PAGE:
We met a few volunteers during our tour of the premises (Israeli, German, Chilean) who were all clearly in love with the animals and convinced in the goodness of the work they were doing. The animals often have tragic stories; Capuchin monkeys forced to dance by having their feet burnt; parrots who had lived in plastic bags; tapirs thrown into the river. Many of the animals are so psychologically scarred that they’ll never be released, and the park serves as their permanent home.

But as noble as the program seemed on the surface, something about it struck us as strange. Rehabilitating animals for release into the wild sounds like a job for serious, trained and permanent professionals. Veterinarians. Animal behaviorists. At Inti Wara Yassi, the tasks fall to well-meaning but totally clueless volunteer-tourists, the great majority of whom have never had any training. Yes, you can learn quickly on the job, but try telling that to someone who’s studied six years to be a wildlife veterinarian.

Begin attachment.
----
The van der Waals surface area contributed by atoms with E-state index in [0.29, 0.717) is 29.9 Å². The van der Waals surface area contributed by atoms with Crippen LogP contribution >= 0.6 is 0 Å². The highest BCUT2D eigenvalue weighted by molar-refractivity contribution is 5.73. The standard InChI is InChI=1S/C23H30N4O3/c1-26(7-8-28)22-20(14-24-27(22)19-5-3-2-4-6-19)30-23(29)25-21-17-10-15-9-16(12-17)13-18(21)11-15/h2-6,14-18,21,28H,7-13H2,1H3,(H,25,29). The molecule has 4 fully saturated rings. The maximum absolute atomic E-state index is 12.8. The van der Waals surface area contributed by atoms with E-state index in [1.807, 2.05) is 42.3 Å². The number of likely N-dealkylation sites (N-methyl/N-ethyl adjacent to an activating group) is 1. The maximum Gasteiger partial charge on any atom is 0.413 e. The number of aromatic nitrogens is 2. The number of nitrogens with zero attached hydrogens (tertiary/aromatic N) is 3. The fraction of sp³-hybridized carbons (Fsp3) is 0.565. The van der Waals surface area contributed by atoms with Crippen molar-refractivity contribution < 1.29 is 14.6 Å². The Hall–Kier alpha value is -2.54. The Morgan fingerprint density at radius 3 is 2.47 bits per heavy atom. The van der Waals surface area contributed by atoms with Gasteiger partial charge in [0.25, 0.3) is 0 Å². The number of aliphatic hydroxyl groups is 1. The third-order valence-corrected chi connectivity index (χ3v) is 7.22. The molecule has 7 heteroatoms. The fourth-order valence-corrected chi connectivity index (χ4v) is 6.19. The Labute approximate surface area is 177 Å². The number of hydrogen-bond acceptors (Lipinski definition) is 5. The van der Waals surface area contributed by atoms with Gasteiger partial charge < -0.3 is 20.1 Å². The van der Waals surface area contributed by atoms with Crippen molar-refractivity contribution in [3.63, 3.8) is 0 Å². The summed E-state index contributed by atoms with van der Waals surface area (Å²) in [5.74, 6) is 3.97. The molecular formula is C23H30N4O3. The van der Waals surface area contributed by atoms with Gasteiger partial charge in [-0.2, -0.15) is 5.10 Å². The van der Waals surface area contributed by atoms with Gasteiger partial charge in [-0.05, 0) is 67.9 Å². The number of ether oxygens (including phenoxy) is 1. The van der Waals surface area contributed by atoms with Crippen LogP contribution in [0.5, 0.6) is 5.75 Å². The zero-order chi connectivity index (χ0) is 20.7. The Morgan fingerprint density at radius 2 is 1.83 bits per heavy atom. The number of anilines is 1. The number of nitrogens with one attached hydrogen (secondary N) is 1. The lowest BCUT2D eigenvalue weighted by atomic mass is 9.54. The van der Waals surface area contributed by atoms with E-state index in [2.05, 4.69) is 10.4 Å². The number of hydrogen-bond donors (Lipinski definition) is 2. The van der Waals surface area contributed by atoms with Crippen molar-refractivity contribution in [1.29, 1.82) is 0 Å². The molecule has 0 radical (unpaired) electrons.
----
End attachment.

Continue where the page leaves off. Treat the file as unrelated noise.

Also troubling is the fact that people must to pay to volunteer. I asked the director about this, and she explained that it’s the only way to ensure Inti Wara Yassi’s survival. They don’t receive other funding, and can operate only with the generosity of volunteers, and ex-volunteers who send regular payments. But I wondered why they don’t go get funding? There must be foundations who would fall over themselves to support a Bolivian NGO dedicated to the rehabilitation of damaged animals.

As we spoke to residents in Villa Tunari, a pattern began to emerge. The common consensus seemed to be that Inti Wara Yassi isn’t exactly as non-profit as it pretends. We heard stories of outrageous veterinary incompetence, and even talked to people who were convinced that Inti Wara Yassi never actually releases any animals into the wild. We left town with the impression that, among normal residents, the organization is considered to be terribly unorganized, primarily concerned with money, and reckless about the safety of the young volunteers in their charge — who are encouraged, for example, to walk wild jaguars around on a leash.

Balu The Bear
Balú the Andean Bear